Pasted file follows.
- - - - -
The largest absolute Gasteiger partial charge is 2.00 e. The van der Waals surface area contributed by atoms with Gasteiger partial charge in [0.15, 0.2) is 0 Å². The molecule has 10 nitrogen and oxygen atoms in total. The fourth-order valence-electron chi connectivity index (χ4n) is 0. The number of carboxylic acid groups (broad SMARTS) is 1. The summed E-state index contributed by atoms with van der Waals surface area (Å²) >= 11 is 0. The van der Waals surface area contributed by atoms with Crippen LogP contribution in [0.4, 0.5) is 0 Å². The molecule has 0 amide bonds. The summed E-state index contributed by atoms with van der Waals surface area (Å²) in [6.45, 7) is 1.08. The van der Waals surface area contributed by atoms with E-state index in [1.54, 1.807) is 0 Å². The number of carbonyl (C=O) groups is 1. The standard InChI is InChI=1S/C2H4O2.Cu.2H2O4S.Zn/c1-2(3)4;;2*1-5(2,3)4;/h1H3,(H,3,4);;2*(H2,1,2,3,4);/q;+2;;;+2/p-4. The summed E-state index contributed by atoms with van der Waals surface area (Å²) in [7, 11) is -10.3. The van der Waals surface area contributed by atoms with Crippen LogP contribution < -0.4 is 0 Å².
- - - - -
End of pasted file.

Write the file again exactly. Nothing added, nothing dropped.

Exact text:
The largest absolute Gasteiger partial charge is 2.00 e. The van der Waals surface area contributed by atoms with Gasteiger partial charge in [0.15, 0.2) is 0 Å². The molecule has 10 nitrogen and oxygen atoms in total. The fourth-order valence-electron chi connectivity index (χ4n) is 0. The number of carboxylic acid groups (broad SMARTS) is 1. The summed E-state index contributed by atoms with van der Waals surface area (Å²) >= 11 is 0. The van der Waals surface area contributed by atoms with Crippen LogP contribution in [0.4, 0.5) is 0 Å². The molecule has 0 amide bonds. The summed E-state index contributed by atoms with van der Waals surface area (Å²) in [6.45, 7) is 1.08. The van der Waals surface area contributed by atoms with E-state index in [1.54, 1.807) is 0 Å². The number of carbonyl (C=O) groups is 1. The standard InChI is InChI=1S/C2H4O2.Cu.2H2O4S.Zn/c1-2(3)4;;2*1-5(2,3)4;/h1H3,(H,3,4);;2*(H2,1,2,3,4);/q;+2;;;+2/p-4. The summed E-state index contributed by atoms with van der Waals surface area (Å²) in [7, 11) is -10.3. The van der Waals surface area contributed by atoms with Crippen LogP contribution < -0.4 is 0 Å².